I enjoyed the many clever references in the book, little descriptions that seem modern. There is even a reference to television. It will take another listen to get more of these. An annotated version would help me. And I am angry that I will have to send for a print copy to get the last four paragraphs. For shame, audible! The book is timely because more of our kids are squeaking by their classes with multiple-choice exams. More and more seniors are spending their golden years playing stupid games on FB. I was accosted last week in an electronics store by a young Nazi with striped hair and big plastic fingernails who took delight in telling me that my camera is so old, they have no parts for it and furthermore I am old and ugly and low-income, a has-been, while she is sharp and strong and one happening chick! Two apparently castrated co-workers hung back and watched. I wondered if she had been watching too many silly legal dramas on TV where would-be lawyers with big plastic fingernails and mini-skirt-suits triumph in conference rooms. She did not pull out a machine gun, but I am old enough to make far-seeing witch-like predictions, and I was plenty chilled. People are being bullied badly world-wide these days in schools, on the job, and in senior housing. Something to watch.
Lewis has as many vivid and "liberated" female characters as male. I noticed that no matter how many restrictions, no matter how bad things got, individuals still found small things to take pleasure in, people to love, happy memories. A cook named Mrs. Candy who bakes cocoanut cake! A precious dog named Foolish! Although the book was written in 1935 and takes place in 1936 and on, Lewis seems to know already about Hitler's death camps. At least we do, and so we flash on them repeatedly. I thought often of the heartless military types who assembled in New Orleans after Katrina. You bet it could happen here! We need to have our fun 100% and stand up for other kinds of fun that other kinds of people enjoy. We need to pay attention to coverage of so-called terrorist events which are then used to support gun control. We need to watch out for labels; a born-again Republican type (or a damned liberal Democrat!) might become your best friend and savior down the line. We need to study new wrinkles in our laws that various courts come up with. These are scarey times. I found this book most refreshing!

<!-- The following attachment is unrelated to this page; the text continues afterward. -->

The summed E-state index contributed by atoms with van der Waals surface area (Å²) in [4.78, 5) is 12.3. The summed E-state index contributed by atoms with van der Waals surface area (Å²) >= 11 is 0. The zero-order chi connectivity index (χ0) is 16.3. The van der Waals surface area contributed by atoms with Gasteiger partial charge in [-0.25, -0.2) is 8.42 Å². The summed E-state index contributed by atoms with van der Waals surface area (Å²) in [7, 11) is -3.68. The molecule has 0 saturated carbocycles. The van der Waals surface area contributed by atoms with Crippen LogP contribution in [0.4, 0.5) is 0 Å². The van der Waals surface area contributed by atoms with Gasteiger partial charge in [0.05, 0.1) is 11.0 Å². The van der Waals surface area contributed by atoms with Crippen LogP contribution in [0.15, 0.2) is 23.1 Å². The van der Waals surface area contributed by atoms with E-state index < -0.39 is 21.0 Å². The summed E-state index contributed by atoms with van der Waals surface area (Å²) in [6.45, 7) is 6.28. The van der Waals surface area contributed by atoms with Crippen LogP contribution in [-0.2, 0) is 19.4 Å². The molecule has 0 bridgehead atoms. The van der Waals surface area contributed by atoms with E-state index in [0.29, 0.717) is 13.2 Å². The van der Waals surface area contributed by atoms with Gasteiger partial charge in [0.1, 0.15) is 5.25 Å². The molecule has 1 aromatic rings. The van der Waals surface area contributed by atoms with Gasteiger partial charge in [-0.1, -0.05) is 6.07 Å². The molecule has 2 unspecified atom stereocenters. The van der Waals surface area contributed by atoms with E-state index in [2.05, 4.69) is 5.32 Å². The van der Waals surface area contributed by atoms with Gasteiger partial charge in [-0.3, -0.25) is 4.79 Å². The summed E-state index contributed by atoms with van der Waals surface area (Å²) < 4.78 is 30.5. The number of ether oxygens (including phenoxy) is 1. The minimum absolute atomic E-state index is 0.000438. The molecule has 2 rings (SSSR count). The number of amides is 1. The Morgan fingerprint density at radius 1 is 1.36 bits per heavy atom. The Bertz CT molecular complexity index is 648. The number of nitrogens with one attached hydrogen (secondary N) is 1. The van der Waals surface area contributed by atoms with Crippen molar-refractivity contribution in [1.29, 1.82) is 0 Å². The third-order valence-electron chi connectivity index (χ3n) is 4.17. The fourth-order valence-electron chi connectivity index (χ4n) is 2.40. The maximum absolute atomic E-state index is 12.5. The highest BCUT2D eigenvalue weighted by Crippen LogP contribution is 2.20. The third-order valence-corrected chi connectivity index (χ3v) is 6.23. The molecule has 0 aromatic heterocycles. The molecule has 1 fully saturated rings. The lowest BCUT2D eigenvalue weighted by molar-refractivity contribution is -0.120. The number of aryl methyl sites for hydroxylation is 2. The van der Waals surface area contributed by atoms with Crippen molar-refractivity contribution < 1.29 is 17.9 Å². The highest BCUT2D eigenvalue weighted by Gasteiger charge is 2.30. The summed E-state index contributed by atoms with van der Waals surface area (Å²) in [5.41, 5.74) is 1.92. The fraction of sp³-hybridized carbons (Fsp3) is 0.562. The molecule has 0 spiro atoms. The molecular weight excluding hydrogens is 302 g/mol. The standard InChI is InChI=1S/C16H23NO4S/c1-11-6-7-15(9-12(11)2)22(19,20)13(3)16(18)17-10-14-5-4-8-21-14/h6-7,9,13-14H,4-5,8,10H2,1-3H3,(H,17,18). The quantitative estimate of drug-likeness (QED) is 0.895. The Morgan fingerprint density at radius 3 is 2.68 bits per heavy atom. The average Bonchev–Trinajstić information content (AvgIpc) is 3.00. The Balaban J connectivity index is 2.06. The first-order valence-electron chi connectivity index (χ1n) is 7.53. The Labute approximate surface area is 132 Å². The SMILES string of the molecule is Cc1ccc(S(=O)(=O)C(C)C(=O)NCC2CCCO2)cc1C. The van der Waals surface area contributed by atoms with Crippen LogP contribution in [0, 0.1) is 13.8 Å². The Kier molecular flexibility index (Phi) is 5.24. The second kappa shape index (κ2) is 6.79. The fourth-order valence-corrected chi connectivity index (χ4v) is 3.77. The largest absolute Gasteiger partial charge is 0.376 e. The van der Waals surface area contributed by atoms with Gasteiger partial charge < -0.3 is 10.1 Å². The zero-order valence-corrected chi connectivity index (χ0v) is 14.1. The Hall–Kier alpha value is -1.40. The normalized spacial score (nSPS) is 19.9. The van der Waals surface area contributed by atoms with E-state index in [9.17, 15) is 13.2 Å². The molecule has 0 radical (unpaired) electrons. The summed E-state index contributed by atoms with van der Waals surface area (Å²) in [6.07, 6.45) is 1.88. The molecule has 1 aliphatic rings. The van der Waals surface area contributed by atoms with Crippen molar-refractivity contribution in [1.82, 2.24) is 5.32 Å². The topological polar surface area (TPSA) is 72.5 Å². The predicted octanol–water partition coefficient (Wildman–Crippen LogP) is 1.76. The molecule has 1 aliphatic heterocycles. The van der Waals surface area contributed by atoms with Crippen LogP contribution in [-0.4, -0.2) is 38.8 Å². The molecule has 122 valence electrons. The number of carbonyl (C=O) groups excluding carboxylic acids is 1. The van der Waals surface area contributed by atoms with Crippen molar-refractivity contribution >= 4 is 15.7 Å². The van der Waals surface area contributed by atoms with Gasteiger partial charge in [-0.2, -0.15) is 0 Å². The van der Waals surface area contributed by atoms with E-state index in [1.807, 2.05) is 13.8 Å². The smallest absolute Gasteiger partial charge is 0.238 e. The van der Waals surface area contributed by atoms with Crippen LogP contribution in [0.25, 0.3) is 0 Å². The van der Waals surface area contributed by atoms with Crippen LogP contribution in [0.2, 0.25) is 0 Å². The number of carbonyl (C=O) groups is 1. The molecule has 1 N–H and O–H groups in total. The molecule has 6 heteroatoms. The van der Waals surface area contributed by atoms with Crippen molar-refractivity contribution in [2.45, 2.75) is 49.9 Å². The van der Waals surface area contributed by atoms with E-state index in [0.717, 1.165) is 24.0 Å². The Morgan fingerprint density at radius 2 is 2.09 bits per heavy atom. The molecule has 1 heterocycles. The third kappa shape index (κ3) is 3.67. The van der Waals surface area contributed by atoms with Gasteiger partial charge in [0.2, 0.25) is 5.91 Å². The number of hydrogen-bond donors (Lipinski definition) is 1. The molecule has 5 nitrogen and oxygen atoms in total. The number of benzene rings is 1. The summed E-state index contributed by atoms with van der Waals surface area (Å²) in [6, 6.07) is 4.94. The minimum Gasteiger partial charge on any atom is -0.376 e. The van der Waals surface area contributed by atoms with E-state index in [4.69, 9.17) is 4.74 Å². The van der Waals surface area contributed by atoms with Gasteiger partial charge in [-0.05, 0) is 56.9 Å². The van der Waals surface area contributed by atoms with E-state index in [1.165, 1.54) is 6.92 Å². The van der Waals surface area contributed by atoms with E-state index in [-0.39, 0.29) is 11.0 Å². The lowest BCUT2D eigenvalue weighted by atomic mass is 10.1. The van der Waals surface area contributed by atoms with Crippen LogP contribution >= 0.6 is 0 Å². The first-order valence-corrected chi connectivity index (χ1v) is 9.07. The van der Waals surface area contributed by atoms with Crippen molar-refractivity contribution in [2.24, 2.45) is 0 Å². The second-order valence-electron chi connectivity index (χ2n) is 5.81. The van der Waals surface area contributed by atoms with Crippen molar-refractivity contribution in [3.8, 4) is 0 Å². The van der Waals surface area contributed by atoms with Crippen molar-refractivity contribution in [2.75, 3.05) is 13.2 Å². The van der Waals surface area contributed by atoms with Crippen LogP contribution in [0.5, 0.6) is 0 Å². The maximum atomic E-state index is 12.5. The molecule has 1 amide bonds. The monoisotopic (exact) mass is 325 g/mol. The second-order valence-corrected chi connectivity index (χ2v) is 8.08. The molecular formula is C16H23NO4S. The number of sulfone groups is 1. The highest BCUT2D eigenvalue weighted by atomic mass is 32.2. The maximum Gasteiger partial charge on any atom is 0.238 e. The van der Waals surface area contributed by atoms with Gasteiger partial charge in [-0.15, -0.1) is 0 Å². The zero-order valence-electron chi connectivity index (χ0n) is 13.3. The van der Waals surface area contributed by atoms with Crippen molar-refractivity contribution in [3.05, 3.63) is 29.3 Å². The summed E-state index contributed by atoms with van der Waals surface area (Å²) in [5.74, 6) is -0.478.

Hey Audible, don't raise prices and I promise to buy lots more books.
When I read reviewers write, “the best book I have ever read,” I thought yeah right! ‘must not have read many books. Well, I have read a fair bit myself and this is definitely one of the best written books I have ever read. I believe it is a book that one can read and reread and enjoy over and over and find something new in each reading of it. Not to be redundant, it is also one of the most fun and funniest I have ever read. It is a scholarly and even literary work, if you will. And yet, at the same time, the book is totally enchanting, witty and charming.
The legend of King Arthur and the Knights of the Round Table arose in the early Middle Ages, when England was just beginning to come under the influence of Christianity. When anyone retells the story, the author brings his own perspective to the tale of chivalry. Here T.H. White often appears to use the education of the young king Wart by Merlyn to educate the reader. While not in so many words, or maybe it is that: Merlin is a time-traveler. Not so much in the context of some science fiction novel but in his memory. Merlin is aware of past, present and the future. Certainly the author is aware of those times and uses those temporal events to tell his story. The book is in many ways a critique of mid-twentieth-century British culture. At first, things seem somewhat anachronistic but then we see that the narrator regularly references events and people in modern times to help tell his tale even more effectively.
Both T.H. White’s The Once and Future King and J.R.R. Tolkien’s The Lord of the Rings were written in the shadow of World War II, and both reflect that context to some extent:
“No. There is one fairly good reason for fighting - and that is, if the other man starts it. You see, wars are a wickedness, perhaps the greatest wickedness of a wicked species. They are so wicked that they must not be allowed. When you can be perfectly certain that the other man started them, then is the time when you might have a sort of duty to stop him.” (Merlyn)